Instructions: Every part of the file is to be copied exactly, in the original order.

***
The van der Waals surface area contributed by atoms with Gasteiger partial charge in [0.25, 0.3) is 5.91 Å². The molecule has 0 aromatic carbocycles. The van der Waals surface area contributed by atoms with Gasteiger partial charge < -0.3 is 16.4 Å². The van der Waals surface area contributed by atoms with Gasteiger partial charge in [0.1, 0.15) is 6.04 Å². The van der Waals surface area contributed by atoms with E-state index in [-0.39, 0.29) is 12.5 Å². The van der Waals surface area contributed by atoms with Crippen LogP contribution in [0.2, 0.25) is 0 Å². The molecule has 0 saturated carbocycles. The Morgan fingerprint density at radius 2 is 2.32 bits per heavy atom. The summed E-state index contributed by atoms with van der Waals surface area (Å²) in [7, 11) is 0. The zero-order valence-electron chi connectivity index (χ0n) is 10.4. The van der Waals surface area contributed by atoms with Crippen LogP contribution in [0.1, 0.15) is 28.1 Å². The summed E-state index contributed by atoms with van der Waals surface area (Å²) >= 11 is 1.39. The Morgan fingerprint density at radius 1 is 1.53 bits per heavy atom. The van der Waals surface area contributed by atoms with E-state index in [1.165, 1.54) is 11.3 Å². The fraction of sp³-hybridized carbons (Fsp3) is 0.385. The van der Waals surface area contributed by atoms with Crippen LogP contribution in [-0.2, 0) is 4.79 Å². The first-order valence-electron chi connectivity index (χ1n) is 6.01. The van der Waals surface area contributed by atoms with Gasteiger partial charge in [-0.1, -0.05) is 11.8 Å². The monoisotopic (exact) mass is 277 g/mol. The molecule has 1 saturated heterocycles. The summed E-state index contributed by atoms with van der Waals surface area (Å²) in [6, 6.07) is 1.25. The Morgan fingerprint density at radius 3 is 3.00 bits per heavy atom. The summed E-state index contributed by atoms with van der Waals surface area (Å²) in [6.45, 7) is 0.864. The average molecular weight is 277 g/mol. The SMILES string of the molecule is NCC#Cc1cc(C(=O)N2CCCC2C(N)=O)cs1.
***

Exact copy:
The van der Waals surface area contributed by atoms with Gasteiger partial charge in [0.25, 0.3) is 5.91 Å². The molecule has 0 aromatic carbocycles. The van der Waals surface area contributed by atoms with Gasteiger partial charge < -0.3 is 16.4 Å². The van der Waals surface area contributed by atoms with Gasteiger partial charge in [0.1, 0.15) is 6.04 Å². The van der Waals surface area contributed by atoms with E-state index in [-0.39, 0.29) is 12.5 Å². The van der Waals surface area contributed by atoms with Crippen LogP contribution in [0.2, 0.25) is 0 Å². The molecule has 0 saturated carbocycles. The Morgan fingerprint density at radius 2 is 2.32 bits per heavy atom. The summed E-state index contributed by atoms with van der Waals surface area (Å²) in [7, 11) is 0. The zero-order valence-electron chi connectivity index (χ0n) is 10.4. The van der Waals surface area contributed by atoms with Crippen LogP contribution in [0.1, 0.15) is 28.1 Å². The summed E-state index contributed by atoms with van der Waals surface area (Å²) >= 11 is 1.39. The Morgan fingerprint density at radius 1 is 1.53 bits per heavy atom. The van der Waals surface area contributed by atoms with E-state index in [1.165, 1.54) is 11.3 Å². The fraction of sp³-hybridized carbons (Fsp3) is 0.385. The van der Waals surface area contributed by atoms with Crippen LogP contribution in [-0.2, 0) is 4.79 Å². The first-order valence-electron chi connectivity index (χ1n) is 6.01. The van der Waals surface area contributed by atoms with Gasteiger partial charge in [-0.1, -0.05) is 11.8 Å². The monoisotopic (exact) mass is 277 g/mol. The molecule has 1 saturated heterocycles. The summed E-state index contributed by atoms with van der Waals surface area (Å²) in [6, 6.07) is 1.25. The Morgan fingerprint density at radius 3 is 3.00 bits per heavy atom. The summed E-state index contributed by atoms with van der Waals surface area (Å²) in [6.45, 7) is 0.864. The average molecular weight is 277 g/mol. The SMILES string of the molecule is NCC#Cc1cc(C(=O)N2CCCC2C(N)=O)cs1.